India suspended issuing visas to Canadian citizens following an escalated row this week. The tension started on Monday, as Canadian Prime Minister Justin Trudeau stated that there are “credible reasons” to believe that India may have been behind the killing of Sikh separatist, Hardeep Singh Nijjar, who was designated as a terrorist by India, in British Colombia in June. Trudeau again repeated the claims on Thursday, leading to India suspending visas from Canadian citizens, including those in a third country on the basis of “security threats”. Both countries have expelled a diplomat from the other country and Canada has reduced its personnel in India after some diplomats were receiving threats on social media.


Speaking of India, the Indian Parliament has passed a Bill the guarantees a third of seats will be taken by women in the Lower House of Parliament and State Assemblies. The results of the Bill are not expected to be seen for a while however, as it will be implemented only after the completion of the next census, including the redrawing of boundary constituencies, which could take several years.


Latvia approved a new broad new coalition Government, confirming Evika Silina, of the centre-right New Unity Party as the new Prime Minister. Silina is expected to follow in the footsteps of her predecessor Krisjania Karins, who will now serve as Foreign Minister, as a critic of Russia and supporter of both the EU and NATO military alliance. Silina’s appointment now means that all three Baltic states will be led by female Prime Ministers.


Egypt’s main liberal opposition movement, the Free Current coalition, confirmed it would not nominate a presidential candidate in next year’s election, after its frontrunner was jailed. The frontrunner, Hisham Kassem, has been found guilty of defaming a former minister and sentenced to 6 months in jail and fined.


Rwanda's President Paul Kagame confirmed he will stand for a fourth term next year, which if successful would extend his presidency to nearly 30 years. Kagame won the election in 2017, receiving 99% of the votes, though Human Rights Groups have continually criticised the country for lacking free speech and cracking down on opposition.


In Parliament 🏛


The UK’s automotive sector and UK exports were the topics of two general debates in the House of Commons, with the Government having chosen the subjects.


Housing, the NHS and football were all raised by MPs in the Conference Adjournment debate before MPs begun another near-four week long recess to allow for the party conferences to take place.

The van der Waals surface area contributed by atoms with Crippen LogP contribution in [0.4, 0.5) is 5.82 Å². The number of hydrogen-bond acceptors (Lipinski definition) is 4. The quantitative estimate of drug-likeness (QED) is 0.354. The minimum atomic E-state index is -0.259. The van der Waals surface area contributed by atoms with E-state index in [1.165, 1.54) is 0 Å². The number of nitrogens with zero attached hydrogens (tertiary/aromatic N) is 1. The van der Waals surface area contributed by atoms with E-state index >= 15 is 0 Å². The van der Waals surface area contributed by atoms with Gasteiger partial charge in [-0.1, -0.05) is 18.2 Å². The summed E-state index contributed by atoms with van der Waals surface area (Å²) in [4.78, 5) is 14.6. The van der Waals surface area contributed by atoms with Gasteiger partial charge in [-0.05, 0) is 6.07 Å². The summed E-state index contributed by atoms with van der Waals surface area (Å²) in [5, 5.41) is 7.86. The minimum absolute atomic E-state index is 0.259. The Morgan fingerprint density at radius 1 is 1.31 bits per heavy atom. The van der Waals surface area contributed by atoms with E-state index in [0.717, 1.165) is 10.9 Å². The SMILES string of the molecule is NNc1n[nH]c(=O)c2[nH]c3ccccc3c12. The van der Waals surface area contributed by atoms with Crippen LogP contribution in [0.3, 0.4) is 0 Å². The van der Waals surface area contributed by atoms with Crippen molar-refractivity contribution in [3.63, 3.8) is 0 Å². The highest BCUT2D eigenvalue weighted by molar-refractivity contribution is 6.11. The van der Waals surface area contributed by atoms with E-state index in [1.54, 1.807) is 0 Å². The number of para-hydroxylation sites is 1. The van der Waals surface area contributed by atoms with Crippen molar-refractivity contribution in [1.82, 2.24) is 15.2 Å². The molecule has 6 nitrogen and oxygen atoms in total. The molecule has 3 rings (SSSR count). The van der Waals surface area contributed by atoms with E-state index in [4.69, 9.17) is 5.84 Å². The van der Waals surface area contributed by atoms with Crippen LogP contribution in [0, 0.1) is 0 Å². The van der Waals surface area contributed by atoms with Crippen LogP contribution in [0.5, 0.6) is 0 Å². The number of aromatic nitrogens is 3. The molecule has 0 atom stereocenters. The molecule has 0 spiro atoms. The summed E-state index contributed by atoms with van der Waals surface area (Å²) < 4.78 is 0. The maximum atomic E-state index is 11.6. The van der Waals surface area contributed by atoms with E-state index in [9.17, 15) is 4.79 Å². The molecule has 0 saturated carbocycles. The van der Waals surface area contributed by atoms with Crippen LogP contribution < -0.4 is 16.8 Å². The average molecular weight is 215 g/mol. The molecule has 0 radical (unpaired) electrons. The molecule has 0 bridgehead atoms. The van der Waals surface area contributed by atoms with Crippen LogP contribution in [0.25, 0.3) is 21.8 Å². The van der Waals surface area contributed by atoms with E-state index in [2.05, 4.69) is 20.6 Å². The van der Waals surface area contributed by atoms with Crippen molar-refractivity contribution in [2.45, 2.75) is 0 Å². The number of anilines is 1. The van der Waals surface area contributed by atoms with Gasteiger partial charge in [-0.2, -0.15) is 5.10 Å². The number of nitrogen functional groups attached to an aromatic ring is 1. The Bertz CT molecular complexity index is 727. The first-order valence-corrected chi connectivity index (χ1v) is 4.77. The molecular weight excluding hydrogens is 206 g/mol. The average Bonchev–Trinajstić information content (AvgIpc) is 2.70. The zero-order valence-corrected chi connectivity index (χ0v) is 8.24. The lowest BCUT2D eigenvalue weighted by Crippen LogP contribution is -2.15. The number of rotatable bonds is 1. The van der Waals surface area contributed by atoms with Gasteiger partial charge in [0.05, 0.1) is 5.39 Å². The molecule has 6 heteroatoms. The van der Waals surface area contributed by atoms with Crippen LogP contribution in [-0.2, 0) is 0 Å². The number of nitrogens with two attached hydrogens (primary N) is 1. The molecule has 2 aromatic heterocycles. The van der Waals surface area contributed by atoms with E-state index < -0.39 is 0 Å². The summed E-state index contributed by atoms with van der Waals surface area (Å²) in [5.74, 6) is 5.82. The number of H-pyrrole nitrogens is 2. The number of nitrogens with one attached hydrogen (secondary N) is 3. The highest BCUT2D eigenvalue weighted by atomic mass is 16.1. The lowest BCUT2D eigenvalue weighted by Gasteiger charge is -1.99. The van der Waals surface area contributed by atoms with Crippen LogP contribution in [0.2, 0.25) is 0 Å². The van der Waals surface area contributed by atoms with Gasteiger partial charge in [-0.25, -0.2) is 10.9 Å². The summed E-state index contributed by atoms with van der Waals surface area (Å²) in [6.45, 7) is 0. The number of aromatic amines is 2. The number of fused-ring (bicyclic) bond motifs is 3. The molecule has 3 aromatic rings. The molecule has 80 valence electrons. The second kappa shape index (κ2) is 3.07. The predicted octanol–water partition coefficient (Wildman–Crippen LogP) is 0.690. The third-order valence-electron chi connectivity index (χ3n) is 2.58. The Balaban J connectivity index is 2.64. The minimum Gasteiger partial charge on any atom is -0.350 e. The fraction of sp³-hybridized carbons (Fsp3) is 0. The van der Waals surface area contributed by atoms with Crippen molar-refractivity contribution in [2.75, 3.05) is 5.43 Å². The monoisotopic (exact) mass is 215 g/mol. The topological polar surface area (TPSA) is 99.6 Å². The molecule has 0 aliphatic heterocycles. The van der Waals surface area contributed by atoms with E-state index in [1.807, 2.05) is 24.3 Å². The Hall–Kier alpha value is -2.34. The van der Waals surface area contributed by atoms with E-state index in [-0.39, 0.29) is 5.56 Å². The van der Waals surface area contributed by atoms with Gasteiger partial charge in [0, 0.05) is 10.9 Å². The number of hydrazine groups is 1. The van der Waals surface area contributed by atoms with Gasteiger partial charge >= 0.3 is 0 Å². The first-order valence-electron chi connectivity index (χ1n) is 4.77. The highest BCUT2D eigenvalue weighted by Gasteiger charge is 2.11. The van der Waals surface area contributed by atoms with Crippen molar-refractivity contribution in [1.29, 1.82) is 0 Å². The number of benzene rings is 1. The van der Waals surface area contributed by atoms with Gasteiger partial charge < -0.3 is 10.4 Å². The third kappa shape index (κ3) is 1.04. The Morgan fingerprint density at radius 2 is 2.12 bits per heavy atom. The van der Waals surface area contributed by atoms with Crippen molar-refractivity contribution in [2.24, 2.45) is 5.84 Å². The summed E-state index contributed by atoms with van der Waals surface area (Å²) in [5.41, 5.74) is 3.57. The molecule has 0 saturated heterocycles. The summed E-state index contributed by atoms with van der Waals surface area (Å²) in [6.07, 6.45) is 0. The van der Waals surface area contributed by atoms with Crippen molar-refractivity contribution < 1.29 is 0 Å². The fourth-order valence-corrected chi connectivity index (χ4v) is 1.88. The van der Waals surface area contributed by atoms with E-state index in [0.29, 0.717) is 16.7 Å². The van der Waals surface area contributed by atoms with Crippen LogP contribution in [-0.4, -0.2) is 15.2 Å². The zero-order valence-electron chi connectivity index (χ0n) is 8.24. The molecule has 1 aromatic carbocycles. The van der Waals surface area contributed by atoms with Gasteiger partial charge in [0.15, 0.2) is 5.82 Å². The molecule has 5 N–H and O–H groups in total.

The Levelling Up and Regeneration Bill finally completed its passage in the House of Lords, with it due to return to the House of Commons on 17 October for MPs to debate amendments that Peers have added to the Bill. There were 16 days of Committee Stage and 8 days of Report Stage in the Lords, with over 1,000 amendments tabled.


The Online Safety Bill awaits Royal Assent, after it passed its final hurdle in the House of Lords. The Government said the Bill will ‘make the UK the safest place in the world to be online by placing new duties on social media companies’.


The Non-Domestic Rating Bill finished its Report Stage in the House of Lords, with its Third Reading due on 16 October. The Bill introduces a range of minor amendments to business rates, and provides for three-yearly instead of five-yearly revaluations.


Committee Reports on Children’s Social Care, the UK and EU’s relationship, and Family Migration were all debated in the House of Lords.


Ukraine was the subject of the final debate in the House of Lords before the House of Lords joined the Commons in recess.


10 Bills were given Royal Assent, and have now entered the statute book. These include the Lifelong Learning (Higher Education Fee Limits) Act, the Northern Ireland Budget (No. 2) Act, and the Workers (Predictable Terms and Conditions) Act.


Committee Corridor 📜


The UK Government must ensure nine criteria are met when introducing minimum service levels for the rail industry, states the Transport Committee in its latest report. This includes putting the safety of staff and passengers as the ‘primary consideration’; ensuring passengers with accessibility needs receive the same support as on non-strike days; and having rail services or ‘credible alternatives’ available in all areas of the country that are normally served by the rail network.